Novak Djokovic hit passing shots and looping lobs with equal perfection to overwhelm Andy Murray 6-4, 6-2, 6-3 Sunday, winning his second Australian Open title and extending Britain's near 75-year drought in men's Grand Slam singles.
Djokovic's 2008 Australian title is his other Grand Slam victory. Murray has lost three Grand Slam finals, also falling to Roger Federer in the 2008 U.S. Open and 2010 Australian Open.
Djokovic overcame big obstacles en route to the final, including a win over Federer in the semifinals. And this came just two months after leading Serbia to its first Davis Cup title.
"We have known each other for such a long time," Djokovic said of Murray. "It was difficult tonight."
About an hour after his win, Djokovic went out on a balcony on the concourse at Rod Laver Arena and lifted his trophy as hundredsof supporters cheered below.
There wasn't much to celebrate in Murray's camp: he's still yet to win a set in a Grand Slam final.
Last year, the Scot cried after his loss to Federer. There were no visible tears this year, but the hurt may have been just as bad after he lost seven straight games through the end of the first set and into the second and never appeared to be in the match.
"I'll try to keep it together this year," Murray said, speaking confidently and talking about "having more chances in the future" as the crowd yelled out "Andy! Andy!"
The last British man to win a Grand Slam singles title was Fred Perry in the 1936 U.S. Open — more than 270 majors ago.
"It was better than it was last year," Murray said at his media conference. "I thought Novak played unbelievably well. It's tough, but you have to deal with it."
Murray said he tried to get himself back into the match, but Djokovic defended too well.
"You always have to try to find a way, to believe," Murray said. "When I got ahead in some games, even in just points, he was sticking up lobs that were landing on the baseline, passing shots that were on the line. I broke his serve twice in the third set and still lost 6-3."
The statistics underlined Djokovic's domination. He won 11 of his 14 service games, while Murray only won six of 13, and the Serb pounded Murray's second serve, with the Scot winning just 16 of 51 points (31 percent) on his second serve.
Murray and Djokovic, each 23 and born a week apart, are good friends and often practice together. At the coin flip before the match, Djokovic smiled broadly for photos while Murray looked fidgety and nervous.
After the match, the two hugged, then Djokovic threw his racket, his shirt and then shoes into the crowd. But there was no prolonged celebration so as to not offend his opponent.
"I understand how he feels, it's his third final and he didn't get the title," Djokovic said. "As I said on the court, I really have big respect for him and his game, because I think he has everything what it takes to become a Grand Slam champion."
The roof was closed at Rod Laver Arena for most of the day due to 100-degree temperatures, but was opened just before the match started and after the weather had cooled significantly.
Trailing 5-4, Murray double-faulted to lead off the 10th game of the first set. Then he hit a backhand into the net after a 39-hit point. Murray challenged the final point of the set when he thought his forehand stayed in on the backline, but Djokovic walked away with the set in 59 minutes.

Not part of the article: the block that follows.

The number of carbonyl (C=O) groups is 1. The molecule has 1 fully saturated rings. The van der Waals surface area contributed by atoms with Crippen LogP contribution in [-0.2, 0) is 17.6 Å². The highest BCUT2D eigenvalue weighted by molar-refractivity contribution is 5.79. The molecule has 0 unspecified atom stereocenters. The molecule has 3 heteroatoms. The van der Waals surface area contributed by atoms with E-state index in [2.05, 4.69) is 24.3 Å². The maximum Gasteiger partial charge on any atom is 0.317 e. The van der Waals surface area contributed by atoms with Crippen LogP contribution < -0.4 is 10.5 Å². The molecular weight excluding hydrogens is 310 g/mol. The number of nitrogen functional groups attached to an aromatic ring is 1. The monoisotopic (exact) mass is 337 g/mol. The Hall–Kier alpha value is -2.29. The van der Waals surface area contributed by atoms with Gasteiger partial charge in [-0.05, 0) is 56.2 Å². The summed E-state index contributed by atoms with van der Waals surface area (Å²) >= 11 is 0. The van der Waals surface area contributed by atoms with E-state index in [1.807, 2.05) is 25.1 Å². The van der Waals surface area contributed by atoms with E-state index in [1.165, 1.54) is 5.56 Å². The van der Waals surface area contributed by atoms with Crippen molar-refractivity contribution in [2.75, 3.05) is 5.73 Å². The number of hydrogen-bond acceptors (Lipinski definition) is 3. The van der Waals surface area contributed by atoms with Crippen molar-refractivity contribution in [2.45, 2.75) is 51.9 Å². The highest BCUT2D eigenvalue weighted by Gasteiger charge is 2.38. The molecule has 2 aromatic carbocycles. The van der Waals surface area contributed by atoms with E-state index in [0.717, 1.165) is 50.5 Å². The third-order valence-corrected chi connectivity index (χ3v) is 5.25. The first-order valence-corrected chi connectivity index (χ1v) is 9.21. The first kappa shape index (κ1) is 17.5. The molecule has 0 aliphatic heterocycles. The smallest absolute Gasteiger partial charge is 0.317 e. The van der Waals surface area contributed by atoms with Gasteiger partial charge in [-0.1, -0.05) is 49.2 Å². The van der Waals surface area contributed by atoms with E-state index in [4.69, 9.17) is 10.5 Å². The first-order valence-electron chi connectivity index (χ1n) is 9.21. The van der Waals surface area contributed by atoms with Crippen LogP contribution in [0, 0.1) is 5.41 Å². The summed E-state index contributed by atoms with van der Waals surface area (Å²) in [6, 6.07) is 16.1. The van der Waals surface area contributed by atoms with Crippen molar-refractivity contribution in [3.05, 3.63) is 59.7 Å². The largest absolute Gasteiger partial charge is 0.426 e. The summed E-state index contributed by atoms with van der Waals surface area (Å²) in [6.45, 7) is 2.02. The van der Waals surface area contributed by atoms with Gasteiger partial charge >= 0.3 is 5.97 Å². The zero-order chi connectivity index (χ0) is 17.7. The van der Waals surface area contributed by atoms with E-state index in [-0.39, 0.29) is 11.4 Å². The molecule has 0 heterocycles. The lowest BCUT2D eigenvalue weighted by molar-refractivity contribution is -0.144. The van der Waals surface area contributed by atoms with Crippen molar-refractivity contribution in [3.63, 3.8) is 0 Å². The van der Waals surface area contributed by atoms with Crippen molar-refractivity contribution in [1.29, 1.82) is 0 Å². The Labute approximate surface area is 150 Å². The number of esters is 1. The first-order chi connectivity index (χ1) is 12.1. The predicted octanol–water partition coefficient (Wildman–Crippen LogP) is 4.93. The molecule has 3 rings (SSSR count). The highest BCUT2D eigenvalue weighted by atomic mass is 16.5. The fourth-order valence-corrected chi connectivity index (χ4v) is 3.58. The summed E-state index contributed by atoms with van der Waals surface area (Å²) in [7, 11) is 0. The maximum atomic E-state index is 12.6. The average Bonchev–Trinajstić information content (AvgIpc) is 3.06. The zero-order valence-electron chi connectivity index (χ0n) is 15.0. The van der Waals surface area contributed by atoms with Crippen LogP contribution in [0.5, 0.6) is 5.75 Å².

"Maybe there was a turning point in the whole match, that 5-4 game," Djokovic said. "I was a bit fortunate, I kind of anticipated well and read his intentions and played some great shots and great moments. It is a big advantage mentally when you are a set up and you are getting to the second set and really going for the shots."
Djokovic held serve on four straight points to open the second set, then went up 2-0 when he again broke Murray's service, finishing off the point when Murray's attempted drop shot was returned cross-court for a winner. Murray had five unforced errors in the first two games.
The Serb went up 3-0, then continued his domination in the next game, breaking Murray in four straight points to go up 4-0 and held for 5-0, his seventh straight game win. Murray finally stopped the streak with an ace on game point to trail 5-1, then broke Djokovic in the next game to cut it to 5-2.
Murray appeared to be having problems with his eyes, blinking often and rubbing them on changeovers and often during points. That didn't help in the next game when he again dropped serve and lost the second set in 40 minutes, Djokovic establishing set point with a memorable crosscourt winner off a near-impossible shot from Murray.
The third set started with Murray's second break of Djokovic's service in the match, but Djokovic ensure that Murray's advantage was short-lived by breaking him in the next game. After an unforced error wide, Murray pounded his fist and yelled out in disgust.
Things didn't improve for Murray, who held off six break points before Djokovic prevailed on the seventh in the fourth game, hitting a backhand down the line to pass a stretching Murray. Djokovic pumped his fist and let out a loud yell in celebration.
That, too, was short-lived, when Murray broke back in the next game to pull to 3-2, then held through two break points to level the set at 3. Late in the match, Murray appeared to clutch his lower back after a low return on the baseline.
Djokovic soon broke serve again and then served it out to win in 2 hours, 39 minutes.
Djokovic leads the head-to-head series 5-3, ending a three-match streak for Murray.
Earlier Sunday, Katarina Srebotnik of Slovenia and Daniel Nestor of Canada won the mixed double doubles championship, beating Chan Yung-jan of Taiwan and Paul Hanley of Australia 6-3, 3-6, 10-7.